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LEAP OF FAITH: Lacoste’s brand image is about to take a big leap.
At a party held during Paris men’s fashion week on Friday, the maker of crocodile-logo polo shirts unveiled a new advertising campaign that includes its first film for television and cinema.
Developed by French agency BETC, the campaign bears the tagline: “Life is a Beautiful Sport.” It is part of a company overhaul triggered by its acquisition in November 2012 by Swiss retail group Maus Frères SA, whose subsidiary Devanlay has held the global apparel license for Lacoste since 1999.
“It’s life, it’s movement, it’s joy, it’s optimism, it’s sport, it’s fair play,” said José Luis Duran, chief executive officer of Lacoste Holding. “We wanted this brand promise to sum up succinctly all of the logic and history, as well as the innovation and future of the brand.”
Directed by Seb Edwards, who has created award-winning work for clients like Vodafone, Adidas and Nike, the film stars rising French actor Paul Hamy, who is shown taking a running jump into the void.
It will premiere on French television on Feb. 7 to coincide with the opening ceremony of the Winter Olympics in Sochi, where French athletes will be wearing outfits designed by Lacoste. Two versions of the film, lasting 30 seconds and 60 seconds, will be broadcast globally from March 2014 onward.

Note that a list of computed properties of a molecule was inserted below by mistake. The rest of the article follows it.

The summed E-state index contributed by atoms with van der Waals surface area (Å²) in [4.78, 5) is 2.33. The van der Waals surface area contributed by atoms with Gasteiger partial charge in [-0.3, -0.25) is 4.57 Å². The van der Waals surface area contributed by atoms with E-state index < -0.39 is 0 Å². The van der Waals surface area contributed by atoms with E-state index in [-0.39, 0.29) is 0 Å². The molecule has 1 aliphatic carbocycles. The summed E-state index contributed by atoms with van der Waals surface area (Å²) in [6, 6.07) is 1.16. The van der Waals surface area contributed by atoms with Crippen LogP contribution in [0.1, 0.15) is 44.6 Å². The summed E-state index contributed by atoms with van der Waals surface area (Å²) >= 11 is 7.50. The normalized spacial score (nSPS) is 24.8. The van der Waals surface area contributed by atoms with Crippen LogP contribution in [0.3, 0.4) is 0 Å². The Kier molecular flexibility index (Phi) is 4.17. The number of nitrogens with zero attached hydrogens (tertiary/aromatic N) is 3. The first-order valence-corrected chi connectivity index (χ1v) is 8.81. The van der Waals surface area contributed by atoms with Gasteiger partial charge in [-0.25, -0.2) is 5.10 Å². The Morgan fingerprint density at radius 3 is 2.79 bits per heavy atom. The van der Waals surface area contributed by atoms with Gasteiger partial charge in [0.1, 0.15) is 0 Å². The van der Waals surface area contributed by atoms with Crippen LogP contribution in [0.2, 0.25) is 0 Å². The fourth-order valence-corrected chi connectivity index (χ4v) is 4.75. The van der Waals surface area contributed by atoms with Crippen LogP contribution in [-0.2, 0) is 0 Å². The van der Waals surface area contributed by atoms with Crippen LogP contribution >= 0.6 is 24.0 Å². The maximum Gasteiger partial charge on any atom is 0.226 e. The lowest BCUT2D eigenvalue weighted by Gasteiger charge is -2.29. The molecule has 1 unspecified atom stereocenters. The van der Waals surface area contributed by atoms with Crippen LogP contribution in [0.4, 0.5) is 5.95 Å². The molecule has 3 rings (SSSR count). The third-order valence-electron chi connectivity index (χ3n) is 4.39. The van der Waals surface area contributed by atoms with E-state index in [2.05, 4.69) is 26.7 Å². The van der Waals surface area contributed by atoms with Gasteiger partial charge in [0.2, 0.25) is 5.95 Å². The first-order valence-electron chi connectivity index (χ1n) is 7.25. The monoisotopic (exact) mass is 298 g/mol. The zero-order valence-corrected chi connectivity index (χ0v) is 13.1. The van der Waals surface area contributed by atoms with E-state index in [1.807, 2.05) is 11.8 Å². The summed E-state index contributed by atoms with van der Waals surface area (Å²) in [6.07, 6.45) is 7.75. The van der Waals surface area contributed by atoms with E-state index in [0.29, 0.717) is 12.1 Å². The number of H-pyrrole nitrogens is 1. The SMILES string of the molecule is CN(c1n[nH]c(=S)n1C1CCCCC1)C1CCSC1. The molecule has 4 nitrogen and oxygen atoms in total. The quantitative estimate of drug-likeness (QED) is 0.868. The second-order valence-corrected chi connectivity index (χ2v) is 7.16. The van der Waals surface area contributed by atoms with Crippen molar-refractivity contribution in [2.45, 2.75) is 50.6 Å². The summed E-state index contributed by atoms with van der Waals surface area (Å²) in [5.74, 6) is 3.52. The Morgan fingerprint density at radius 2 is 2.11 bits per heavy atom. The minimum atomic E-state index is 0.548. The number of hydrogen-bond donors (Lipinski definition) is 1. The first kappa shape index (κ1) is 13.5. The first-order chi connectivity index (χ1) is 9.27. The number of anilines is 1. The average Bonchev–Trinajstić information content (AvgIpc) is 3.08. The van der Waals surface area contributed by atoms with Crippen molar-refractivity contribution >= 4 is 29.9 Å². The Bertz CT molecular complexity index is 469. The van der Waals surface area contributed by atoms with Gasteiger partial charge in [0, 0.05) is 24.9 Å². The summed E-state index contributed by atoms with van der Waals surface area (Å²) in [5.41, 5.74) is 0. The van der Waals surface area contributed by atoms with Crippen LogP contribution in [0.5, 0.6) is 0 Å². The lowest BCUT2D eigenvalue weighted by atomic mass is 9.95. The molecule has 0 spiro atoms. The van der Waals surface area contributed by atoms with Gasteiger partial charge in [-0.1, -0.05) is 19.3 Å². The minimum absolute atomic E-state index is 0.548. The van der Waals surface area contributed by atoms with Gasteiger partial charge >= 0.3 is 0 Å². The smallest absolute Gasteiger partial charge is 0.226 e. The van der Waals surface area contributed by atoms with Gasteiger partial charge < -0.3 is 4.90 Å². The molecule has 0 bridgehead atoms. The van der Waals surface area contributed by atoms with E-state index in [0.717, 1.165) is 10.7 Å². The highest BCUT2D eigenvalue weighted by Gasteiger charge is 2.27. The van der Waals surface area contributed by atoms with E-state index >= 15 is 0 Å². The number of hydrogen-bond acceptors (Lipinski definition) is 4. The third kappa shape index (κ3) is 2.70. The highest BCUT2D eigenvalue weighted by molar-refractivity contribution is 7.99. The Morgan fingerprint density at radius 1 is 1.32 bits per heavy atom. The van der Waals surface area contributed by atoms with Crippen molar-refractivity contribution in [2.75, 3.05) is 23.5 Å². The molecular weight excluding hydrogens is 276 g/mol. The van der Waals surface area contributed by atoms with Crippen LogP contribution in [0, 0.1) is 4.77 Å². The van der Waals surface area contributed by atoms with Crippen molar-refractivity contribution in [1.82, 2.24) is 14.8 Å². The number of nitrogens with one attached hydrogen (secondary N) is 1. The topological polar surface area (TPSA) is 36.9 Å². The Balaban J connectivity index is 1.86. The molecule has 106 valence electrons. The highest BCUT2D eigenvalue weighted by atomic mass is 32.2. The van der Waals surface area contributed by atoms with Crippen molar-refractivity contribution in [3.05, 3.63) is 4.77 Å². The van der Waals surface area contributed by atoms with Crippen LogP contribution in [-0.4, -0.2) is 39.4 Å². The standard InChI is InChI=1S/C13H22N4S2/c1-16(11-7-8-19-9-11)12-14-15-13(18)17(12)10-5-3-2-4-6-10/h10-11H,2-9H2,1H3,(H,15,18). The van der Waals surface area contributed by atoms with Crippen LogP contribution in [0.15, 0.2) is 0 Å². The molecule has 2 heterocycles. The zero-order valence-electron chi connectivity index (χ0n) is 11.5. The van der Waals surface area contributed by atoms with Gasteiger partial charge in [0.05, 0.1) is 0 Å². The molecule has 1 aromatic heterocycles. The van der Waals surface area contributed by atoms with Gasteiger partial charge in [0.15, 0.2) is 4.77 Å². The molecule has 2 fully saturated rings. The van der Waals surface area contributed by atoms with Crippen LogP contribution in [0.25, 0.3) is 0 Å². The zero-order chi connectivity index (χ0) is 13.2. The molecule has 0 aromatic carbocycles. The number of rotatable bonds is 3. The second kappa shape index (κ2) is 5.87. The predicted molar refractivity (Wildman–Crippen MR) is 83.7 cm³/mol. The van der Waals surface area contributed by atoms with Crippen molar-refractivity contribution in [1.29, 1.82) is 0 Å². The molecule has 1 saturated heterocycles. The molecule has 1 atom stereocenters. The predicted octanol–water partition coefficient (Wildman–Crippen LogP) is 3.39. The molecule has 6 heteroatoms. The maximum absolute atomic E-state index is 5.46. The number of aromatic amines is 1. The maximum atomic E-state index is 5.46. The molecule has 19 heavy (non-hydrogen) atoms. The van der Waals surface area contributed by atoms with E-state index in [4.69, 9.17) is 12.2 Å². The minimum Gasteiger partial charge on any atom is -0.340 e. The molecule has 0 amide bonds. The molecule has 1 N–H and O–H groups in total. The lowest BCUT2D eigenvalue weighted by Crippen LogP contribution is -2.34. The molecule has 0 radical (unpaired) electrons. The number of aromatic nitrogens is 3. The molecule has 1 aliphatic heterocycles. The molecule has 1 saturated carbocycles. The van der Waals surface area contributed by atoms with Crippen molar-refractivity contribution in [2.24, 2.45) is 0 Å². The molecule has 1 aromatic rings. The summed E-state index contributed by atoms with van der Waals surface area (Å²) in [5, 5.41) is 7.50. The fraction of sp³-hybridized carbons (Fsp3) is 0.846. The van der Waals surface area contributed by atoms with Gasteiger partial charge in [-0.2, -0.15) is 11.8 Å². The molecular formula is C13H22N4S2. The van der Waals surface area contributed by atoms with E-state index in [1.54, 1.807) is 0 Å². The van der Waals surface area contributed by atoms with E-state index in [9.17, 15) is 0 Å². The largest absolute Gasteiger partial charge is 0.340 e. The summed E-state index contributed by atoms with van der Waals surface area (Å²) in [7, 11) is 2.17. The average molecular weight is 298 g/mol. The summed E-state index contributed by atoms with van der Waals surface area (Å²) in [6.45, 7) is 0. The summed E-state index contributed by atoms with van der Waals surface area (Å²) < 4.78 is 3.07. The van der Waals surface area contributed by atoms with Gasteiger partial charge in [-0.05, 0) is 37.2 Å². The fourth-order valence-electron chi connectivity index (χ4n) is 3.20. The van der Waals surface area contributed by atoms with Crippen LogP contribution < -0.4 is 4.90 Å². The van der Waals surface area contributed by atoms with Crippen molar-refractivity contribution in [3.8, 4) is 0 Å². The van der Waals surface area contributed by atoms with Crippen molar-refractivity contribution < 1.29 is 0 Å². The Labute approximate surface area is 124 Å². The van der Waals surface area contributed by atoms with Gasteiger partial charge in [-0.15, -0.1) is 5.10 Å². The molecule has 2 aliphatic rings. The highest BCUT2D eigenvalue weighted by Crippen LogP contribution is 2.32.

A print and billboard campaign, shot by Jacob Sutton, features models Kati Nescher and Roch Barbot towering over urban landscapes. It will break in the March issues of major magazines worldwide.
“We have made a radically different choice by placing the campaign and the brand image in an urban environment,” said Duran. “We want our wardrobe to be worn every day and not just on the beach at the weekend.”
Lacoste plans to increase its global marketing budget, which also includes sponsorship and visual merchandising, by 5 percent to 10 percent in 2014. Print and billboard advertising will account for around 40 percent of its media budget, with digital and film allocated around 30 percent each, Duran said.
Total sales at Lacoste were up around 5 percent in 2013 from 1.8 billion euros, or $2.3 billion at average exchange, the previous year. Duran predicted similar growth for 2014, noting that Lacoste will not open many new stores, but focus instead on upgrading existing units and closing underperforming locations.
“This campaign implies an obligation for each of our country managers to decide whether their stores, corners and products are in line with the new brand promise, the new brand positioning,” he said.